It seems that with the new development the marina and the city will be able to merge and offer a space for people to live and work. To a boater looking for a fun place to visit, the growth of retail, and outdoor opportunities are making the Everett Marina a destination for more than just a place to moor.
Aside from creating a waterfront destination for boaters and travelers on the I-5 corridor, there also one tiny issue hindering transforming the Everett waterfront into a place locals will frequent: The bulk of the city is separated from the waterfront by a large bluff and a very busy railway line, limiting access to the port.
Connecting to the Waterfront
Several years ago, the City decided to develop a way to access the marina, while at the same time preventing homes built on the bluff from succumbing to the forces of erosion. A simple, yet elegant, plan was formed. Starting in 2017, a pedestrian walkway will connect Grand Street to the central part of the marina.
Incorporated into the walkway plan are pipes and other mechanical equipment to help keep runoff away from the sensitive hillside. Post-construction, residents of the neighborhoods who have overlooked the marina and port for decades will be able to safely access the new retail and dining opportunities that the port will soon be offering without needing to hop in a car.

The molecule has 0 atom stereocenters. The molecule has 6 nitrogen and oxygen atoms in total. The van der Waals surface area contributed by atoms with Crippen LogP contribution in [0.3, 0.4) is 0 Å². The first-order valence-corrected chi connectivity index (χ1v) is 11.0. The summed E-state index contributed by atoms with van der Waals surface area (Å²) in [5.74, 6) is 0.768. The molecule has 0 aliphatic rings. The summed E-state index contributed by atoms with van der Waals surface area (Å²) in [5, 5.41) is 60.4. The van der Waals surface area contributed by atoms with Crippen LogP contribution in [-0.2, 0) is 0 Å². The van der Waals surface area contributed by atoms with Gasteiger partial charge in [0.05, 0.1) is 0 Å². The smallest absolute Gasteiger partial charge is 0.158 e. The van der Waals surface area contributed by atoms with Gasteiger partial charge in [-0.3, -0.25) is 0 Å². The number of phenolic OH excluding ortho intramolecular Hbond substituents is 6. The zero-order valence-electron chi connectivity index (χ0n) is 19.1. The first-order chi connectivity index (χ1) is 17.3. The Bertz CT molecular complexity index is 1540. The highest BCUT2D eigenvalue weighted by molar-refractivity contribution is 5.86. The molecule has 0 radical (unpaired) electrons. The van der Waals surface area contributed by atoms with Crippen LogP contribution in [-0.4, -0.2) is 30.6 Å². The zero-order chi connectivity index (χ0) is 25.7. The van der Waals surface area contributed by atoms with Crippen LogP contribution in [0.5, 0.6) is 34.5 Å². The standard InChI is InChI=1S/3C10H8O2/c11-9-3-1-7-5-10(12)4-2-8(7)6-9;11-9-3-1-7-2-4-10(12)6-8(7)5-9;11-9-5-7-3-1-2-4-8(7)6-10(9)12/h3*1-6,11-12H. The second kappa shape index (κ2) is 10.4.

Incorporated into the walkway plan are pipes and other mechanical equipment to help keep runoff off away from the sensitive hillside. Post-construction, residents of the neighborhoods who have overlooked the marina and port for decades will be able to safely access the new retail and dining opportunities that the port will soon be offering without needing to hop in a car.
Eat, Drink, and Stay
Though it will be several more years until the project will be complete, Waterfront Place already includes a few local places to grab a bite or a drink including the Scuttlebutt Brewery, Bluewater Distilling, and Anthony’s Homeport. The Everett Farmers Market occupies Boxcar Park on Sundays, mid-May through mid-October.
With all there is to experience now at the waterfront (including miles of trails, the Sail-In Movie series, and a summer concert series), it is not hard to imagine heading to Everett for a day trip or to moor for the afternoon.
“We are working really hard on creating a destination, providing a place where people can feel like they are at the water even though they may not be able to get in the water,” notes Lisa Lafeber, Port of Everett communications director.
“A lot of people don’t associate Everett and a recreational waterfront. This development is going to be a game-changer for Everett. We have a very beautiful waterfront…but you can’t see that from the freeway. A lot of folks may stop in Everett to get gas, but they don’t necessarily make the trek down to the waterfront. The Port is trying to make a balanced waterfront where we have the working waterfront and the recreation,” Lefeber adds.
No matter what, the Port seems to be embracing its past while at the same time creating a future that the community can embrace
What To Do @ Waterfront Place:
- Shope the Everett Famers Market (starting May 14)
- Explore Jetty Island: the free ferry runs July 5-Labor Day
- Stand-up paddle board
- Walk miles of trails; check out the construction and watch sea lions feast on the fishermens’ catch
- Pop in for Sail-In Cinema
- Check out the summer concert series
- Jetty Island Days (July)
- Port tours
- Grab a drink and a bite (Bluewater, Scuttlebutt, other restaurants)